Alciato's Book of Emblems
The Greek Anthology

The Greek Anthology is a series of cycles of Greek lyric and epigrammatic poems by scores of writers both ancient and medieval Christian, assembled in a series of collections from antiquity onwards. One form of the Anthology had been rediscovered in the 15th century and was first published in Florence in 1494 by Janus Lascaris, a well-known Hellenist. This version, known as the Planudean text, had been assembled by a monk named Maximus Planudes at the very end of the 13th century. A later, larger, and more authoritative text, based on a 10th-century manuscript formerly in the library of the Count Palatine at Heidelberg, was published only in 1616. The Palatine text forms the basis of modern editions (though the Planudean text contains a large number of poems not found in the Palatine ms).

Like most scholars interested in Greek literature, Alciato was fascinated by the Planudean Greek Anthology and in the early 1520's he began to work on the poems. In 1529 he had 153 of his translations published in an edition by Janus Cornarius of Selecta epigrammata Graeca Latine versa, ex septem Epigrammatum Graecorum libris (Select epigrams translated from Greek to Latin, taken from the seven books of Greek epigrams). The kind of poetry found in the Anthology -- often a poetry of riddling ambiguity and moral instruction -- was to lay the basis for Alciato's emblems.

Of the 104 emblems in the first unauthorized edition of Alciato's Emblematum liber (1531), 31 were based on poems from the Greek Anthology. In later editions, the debt grew. For a tabulation, see the list by Denis Drysdall on the Glasgow emblem site.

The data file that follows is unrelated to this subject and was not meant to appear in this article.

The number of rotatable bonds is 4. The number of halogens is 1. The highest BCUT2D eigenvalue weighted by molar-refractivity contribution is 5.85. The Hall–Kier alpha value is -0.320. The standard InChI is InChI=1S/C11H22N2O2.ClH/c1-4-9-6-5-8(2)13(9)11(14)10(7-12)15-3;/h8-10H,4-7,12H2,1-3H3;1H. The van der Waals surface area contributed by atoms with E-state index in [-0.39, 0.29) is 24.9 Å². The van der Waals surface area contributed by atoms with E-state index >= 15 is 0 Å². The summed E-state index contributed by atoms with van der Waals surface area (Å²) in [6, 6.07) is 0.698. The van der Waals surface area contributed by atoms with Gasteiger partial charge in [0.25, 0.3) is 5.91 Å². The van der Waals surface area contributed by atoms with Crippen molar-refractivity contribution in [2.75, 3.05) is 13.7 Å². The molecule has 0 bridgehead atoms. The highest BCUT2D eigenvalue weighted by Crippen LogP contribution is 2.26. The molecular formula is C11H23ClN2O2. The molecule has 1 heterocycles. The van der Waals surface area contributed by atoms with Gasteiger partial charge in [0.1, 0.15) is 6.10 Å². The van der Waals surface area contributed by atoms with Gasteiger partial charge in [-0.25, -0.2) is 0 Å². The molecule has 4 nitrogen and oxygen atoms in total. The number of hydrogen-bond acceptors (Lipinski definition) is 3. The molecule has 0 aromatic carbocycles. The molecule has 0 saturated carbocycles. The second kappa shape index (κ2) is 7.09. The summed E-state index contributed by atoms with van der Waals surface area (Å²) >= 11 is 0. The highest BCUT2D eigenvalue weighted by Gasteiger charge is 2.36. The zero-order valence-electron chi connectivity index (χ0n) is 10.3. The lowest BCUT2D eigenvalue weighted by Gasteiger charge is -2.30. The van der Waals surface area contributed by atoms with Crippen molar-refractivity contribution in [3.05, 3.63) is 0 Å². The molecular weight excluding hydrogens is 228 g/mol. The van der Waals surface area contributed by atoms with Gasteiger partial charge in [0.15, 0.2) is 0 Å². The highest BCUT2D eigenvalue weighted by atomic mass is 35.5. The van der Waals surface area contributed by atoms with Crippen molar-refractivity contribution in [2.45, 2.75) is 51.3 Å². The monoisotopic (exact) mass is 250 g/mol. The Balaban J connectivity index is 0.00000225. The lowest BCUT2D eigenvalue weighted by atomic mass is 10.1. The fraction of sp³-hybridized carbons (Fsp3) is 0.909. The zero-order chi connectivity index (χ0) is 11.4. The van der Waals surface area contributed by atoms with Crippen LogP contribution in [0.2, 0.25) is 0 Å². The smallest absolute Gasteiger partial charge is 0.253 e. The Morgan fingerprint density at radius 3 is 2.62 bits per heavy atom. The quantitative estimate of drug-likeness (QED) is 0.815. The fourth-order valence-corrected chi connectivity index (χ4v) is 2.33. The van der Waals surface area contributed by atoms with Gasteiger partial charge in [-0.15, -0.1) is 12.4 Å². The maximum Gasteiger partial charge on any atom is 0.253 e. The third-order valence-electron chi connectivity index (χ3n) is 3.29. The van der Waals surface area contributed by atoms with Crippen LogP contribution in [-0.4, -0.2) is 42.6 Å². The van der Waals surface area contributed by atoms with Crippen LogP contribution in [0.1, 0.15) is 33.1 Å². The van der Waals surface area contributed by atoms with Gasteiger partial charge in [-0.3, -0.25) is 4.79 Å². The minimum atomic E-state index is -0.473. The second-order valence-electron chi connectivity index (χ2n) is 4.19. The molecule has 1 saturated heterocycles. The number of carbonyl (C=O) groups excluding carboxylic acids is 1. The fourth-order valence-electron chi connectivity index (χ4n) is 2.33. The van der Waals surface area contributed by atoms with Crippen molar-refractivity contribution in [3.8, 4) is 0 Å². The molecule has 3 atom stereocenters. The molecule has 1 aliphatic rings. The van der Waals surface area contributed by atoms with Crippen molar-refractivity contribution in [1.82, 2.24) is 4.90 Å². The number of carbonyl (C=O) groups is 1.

Below we list 46 emblems that show some kind of close relationship to poems in the Anthology. These emblems are linked to modern English translations. Because the English is based on a later version of the Greek text than that used by Alciato, there may be some differences. But you will at least be able to see in general terms the kind of ways Alciato adapted the Anthology in order to make his Book of Emblems.

For more, we recommend you look at writings by James Hutton and Alison Saunders, on which the preceding analysis is based.

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Alciato's Emblems and Sources in Greek Anthology

Emblem 5
(Greek Anthology 16.115)

Emblem 11
(Greek Anthology 10.98)

Emblem 23
(Greek Anthology 16.183)

Emblem 24
(Greek Anthology 9.130)

Emblem 27
(Greek Anthology 16.223)

Emblem 28
(Greek Anthology 9.115)

Emblem 33
(Greek Anthology 7.161)

Emblem 42
(Greek Anthology 9.291)

Emblem 46
(Greek Anthology 9.146)

Emblem 48
(Greek Anthology 7.145)

Emblem 51
(Greek Anthology 7.71)

Emblem 54
(Greek Anthology 9.346, 16.141)

Emblem 59
(Greek Anthology 11.428)

Emblem 64
(Greek Anthology 9.47)

Emblem 86
(Greek Anthology 11.397)

Emblem 90
(Greek Anthology 9.308)

Emblem 95
(Greek Anthology 9.86)

Emblem 104
(Greek Anthology 16.107)

Emblem 105
(Greek Anthology 7.172)

Emblem 106
(Greek Anthology 9.221)

Emblem 107
(Greek Anthology 16.207)

Emblem 108
(Greek Anthology 16.250)

Emblem 109
(Greek Anthology 5.234)

Emblem 110
(Greek Anthology 16.201)

Emblem 111
(Greek Anthology 16.251)

Emblem 112
(Greek Anthology 9.548, 9.302)

Emblem 122
(Greek Anthology 16.275)

Emblem 130
(Greek Anthology 9.158)

Emblem 134
(Greek Anthology 7.73)

Emblem 136
(Greek Anthology 7.225)

Emblem 152
(Greek Anthology 9.148)

Emblem 160
(Greek Anthology 9.231)

Emblem 161
(Greek Anthology 9.12)

Emblem 162
(Greek Anthology 9.42)

Emblem 167
(Greek Anthology 7.216)

Emblem 168
(Greek Anthology 7.152)

Emblem 173
(Greek Anthology 9.339)

Emblem 177
(Greek Anthology 9.285)

Emblem 180
(Greek Anthology 9.122)

Emblem 185
(Greek Anthology 6.54)

Emblem 187
(Greek Anthology 9.366)

Emblem 193
(Greek Anthology 9.3)

Emblem 194
(Greek Anthology 9.95)

Emblem 195
(Greek Anthology 9.163)

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Last modified 20 November 1997